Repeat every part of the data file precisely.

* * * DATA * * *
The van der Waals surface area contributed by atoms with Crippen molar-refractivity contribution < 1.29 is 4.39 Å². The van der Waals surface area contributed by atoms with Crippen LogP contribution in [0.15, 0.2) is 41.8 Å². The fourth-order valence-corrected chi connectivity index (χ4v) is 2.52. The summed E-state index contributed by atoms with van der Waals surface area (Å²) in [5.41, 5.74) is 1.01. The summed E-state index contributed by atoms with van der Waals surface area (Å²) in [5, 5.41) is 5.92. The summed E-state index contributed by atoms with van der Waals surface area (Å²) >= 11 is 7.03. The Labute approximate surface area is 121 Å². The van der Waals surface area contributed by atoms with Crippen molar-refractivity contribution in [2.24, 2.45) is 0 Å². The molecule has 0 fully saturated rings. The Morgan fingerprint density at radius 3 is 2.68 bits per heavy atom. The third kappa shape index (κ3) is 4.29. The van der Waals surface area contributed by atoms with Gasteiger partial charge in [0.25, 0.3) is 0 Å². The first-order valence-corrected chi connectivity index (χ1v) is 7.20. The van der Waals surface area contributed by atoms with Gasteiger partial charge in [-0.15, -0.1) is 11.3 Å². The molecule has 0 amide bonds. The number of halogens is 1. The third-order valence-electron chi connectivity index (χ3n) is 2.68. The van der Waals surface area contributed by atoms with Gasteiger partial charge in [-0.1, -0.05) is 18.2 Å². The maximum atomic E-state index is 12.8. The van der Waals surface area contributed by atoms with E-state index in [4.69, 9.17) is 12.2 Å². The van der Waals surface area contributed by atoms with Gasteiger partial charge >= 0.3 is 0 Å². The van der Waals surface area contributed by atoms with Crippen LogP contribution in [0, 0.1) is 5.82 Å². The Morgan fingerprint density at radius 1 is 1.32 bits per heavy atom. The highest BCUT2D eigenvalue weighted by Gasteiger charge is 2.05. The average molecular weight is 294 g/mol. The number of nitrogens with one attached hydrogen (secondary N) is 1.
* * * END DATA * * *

The van der Waals surface area contributed by atoms with Crippen molar-refractivity contribution < 1.29 is 4.39 Å². The van der Waals surface area contributed by atoms with Crippen LogP contribution in [0.15, 0.2) is 41.8 Å². The fourth-order valence-corrected chi connectivity index (χ4v) is 2.52. The summed E-state index contributed by atoms with van der Waals surface area (Å²) in [5.41, 5.74) is 1.01. The summed E-state index contributed by atoms with van der Waals surface area (Å²) in [5, 5.41) is 5.92. The summed E-state index contributed by atoms with van der Waals surface area (Å²) >= 11 is 7.03. The Labute approximate surface area is 121 Å². The van der Waals surface area contributed by atoms with Crippen molar-refractivity contribution in [2.24, 2.45) is 0 Å². The molecule has 0 fully saturated rings. The Morgan fingerprint density at radius 3 is 2.68 bits per heavy atom. The third kappa shape index (κ3) is 4.29. The van der Waals surface area contributed by atoms with Gasteiger partial charge in [0.25, 0.3) is 0 Å². The first-order valence-corrected chi connectivity index (χ1v) is 7.20. The van der Waals surface area contributed by atoms with Gasteiger partial charge in [-0.15, -0.1) is 11.3 Å². The molecule has 0 amide bonds. The number of halogens is 1. The third-order valence-electron chi connectivity index (χ3n) is 2.68. The van der Waals surface area contributed by atoms with Gasteiger partial charge in [-0.1, -0.05) is 18.2 Å². The maximum atomic E-state index is 12.8. The van der Waals surface area contributed by atoms with E-state index in [4.69, 9.17) is 12.2 Å². The van der Waals surface area contributed by atoms with Gasteiger partial charge >= 0.3 is 0 Å². The van der Waals surface area contributed by atoms with Crippen LogP contribution in [0, 0.1) is 5.82 Å². The Morgan fingerprint density at radius 1 is 1.32 bits per heavy atom. The highest BCUT2D eigenvalue weighted by Gasteiger charge is 2.05. The average molecular weight is 294 g/mol. The number of nitrogens with one attached hydrogen (secondary N) is 1.